Lee Fuchs is a senior lending officer with AgriBank, St. Paul, Minn., the Farm Credit system's largest district bank with $20 billion in assets. Fuchs works with Farm Credit in making and servicing loans to pork producers.

Q How is last year's hog market reality and this year's hog market outlook, affecting the way you handle accounts? A The hog market hasn't caused AgriBank to substantially change how we handle accounts other than we are more resistant to requests to build more hog buildings that increase the industry's production capacity. As in the past, we continue to work closely with producers who are sound production and financial managers, and have efficient production systems that utilize modern technologies to produce a consistently high-quality hog. We believe our primary pork accounts are survivors.

Q Has your long-term position or attitude changed?
A Our long-term position hasn't changed drastically. It is fair to say that in the near term our attitude toward the industry has changed in that the production sector needs to reduce production levels to meet slaughter capacity. The overall pork chain seems to be in relatively good shape with improved efficiencies, higher quality products and strong profitability. And the industry has done a good job of enhancing demand. But producers can't continue to produce at the same levels as in 1998 and expect market prices to reach profitable levels.

We haven't seen many producers cut back, but we haven't pushed it real hard yet. If prices stay low, eventually bankers will force production cuts. How far it has to go is not known. We'll continue to look at this on a monthly basis, if not a daily basis, to see if we need to change our attitude to make producers cut back more aggressively. We hope the industry will have the discipline on its own to do it before the bankers do it for them.

Q What are the main things you look for in an account? What is most damaging to an account?
A We look for producers who are experienced in production and financial management. We also look to finance producers with sound production systems that can fully utilize modern technologies such as segregated early weaning, all-in/all-out, multiple-site production and artificial insemination. Knowing that producers have accurate financial reporting information and reliable management accounting systems in place goes a long way in convincing us that they're good financial managers.

Q How do you see the pork industry changingàor what needs to change?
A The industry will likely continue to coordinate vertically and horizontally. Producers will continue to coordinate horizontally with each other to share strategies and enhance their positions and staying power. Producers also will work more closely with packers and processors to coordinate improved supply chain management practices.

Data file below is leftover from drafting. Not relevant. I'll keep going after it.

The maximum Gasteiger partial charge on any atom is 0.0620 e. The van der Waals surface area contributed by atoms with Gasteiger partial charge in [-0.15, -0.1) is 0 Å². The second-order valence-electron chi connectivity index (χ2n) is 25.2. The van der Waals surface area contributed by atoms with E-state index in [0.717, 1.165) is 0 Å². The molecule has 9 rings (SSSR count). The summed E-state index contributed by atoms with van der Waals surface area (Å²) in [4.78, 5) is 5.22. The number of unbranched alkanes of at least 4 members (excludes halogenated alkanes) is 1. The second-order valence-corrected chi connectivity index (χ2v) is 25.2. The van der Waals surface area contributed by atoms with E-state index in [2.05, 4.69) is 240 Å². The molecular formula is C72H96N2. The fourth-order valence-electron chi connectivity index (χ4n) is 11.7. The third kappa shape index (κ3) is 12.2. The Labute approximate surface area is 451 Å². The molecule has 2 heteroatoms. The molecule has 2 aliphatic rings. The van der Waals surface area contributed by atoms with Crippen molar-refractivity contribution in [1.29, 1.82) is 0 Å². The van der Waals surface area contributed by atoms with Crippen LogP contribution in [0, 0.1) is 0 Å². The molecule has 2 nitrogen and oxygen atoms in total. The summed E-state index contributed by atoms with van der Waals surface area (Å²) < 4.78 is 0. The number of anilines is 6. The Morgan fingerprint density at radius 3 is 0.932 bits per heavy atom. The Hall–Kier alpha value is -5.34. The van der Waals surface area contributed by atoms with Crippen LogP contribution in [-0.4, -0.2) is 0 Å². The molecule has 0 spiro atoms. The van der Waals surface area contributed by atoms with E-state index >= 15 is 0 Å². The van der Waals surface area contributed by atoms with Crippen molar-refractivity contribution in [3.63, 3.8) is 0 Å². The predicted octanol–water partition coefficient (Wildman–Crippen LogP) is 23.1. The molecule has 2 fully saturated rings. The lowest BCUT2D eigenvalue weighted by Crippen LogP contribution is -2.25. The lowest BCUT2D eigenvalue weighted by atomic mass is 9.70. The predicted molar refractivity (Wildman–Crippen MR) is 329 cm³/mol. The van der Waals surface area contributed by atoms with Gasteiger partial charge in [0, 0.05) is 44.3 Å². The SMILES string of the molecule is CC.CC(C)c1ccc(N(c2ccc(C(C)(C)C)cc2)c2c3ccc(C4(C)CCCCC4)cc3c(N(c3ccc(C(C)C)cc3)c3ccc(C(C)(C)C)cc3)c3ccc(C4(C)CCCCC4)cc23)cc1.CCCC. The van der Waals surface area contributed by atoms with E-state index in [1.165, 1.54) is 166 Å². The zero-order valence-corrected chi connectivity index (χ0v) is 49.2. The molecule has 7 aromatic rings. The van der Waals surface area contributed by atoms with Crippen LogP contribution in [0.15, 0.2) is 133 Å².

If the pork industry is to compete with poultry and other competing products, this type of coordination must continue. It may leave some producers out in the cold. Competition for consumers' dollars is the driving force. A vertically coordinated system can deliver higher-value products to the consumer than an uncoordinated system.

Q What can pork producers expect from lenders in the year and years ahead?
A Producers will need to position their lender as a strategic partner, otherwise it will be difficult to compete. In the future, this type of relationship will become more prevalent. Producers that link up with lenders that have this attitude will have the advantage.

Q What is your message to producers concerning risk-management tools?
A It makes sense to aggressively alleviate risks everywhere you can. Hog market price risk is what most people think about, and if a producer doesn't have marketing contracts that provide some risk/reward sharing (most don't), he will need a strong balance sheet with substantial liquidity (and a banker with a strong stomach) to survive price volatility.

But there are other risks that also are important to manage. Production risks such as cost of corn and soybean meal need to be managed, typically through hedging. Also, environmental risks need to be under control. Pork production is one of the most risky ventures anywhere and producers who do not aggressively mitigate risks will not survive in the business as owner/operators.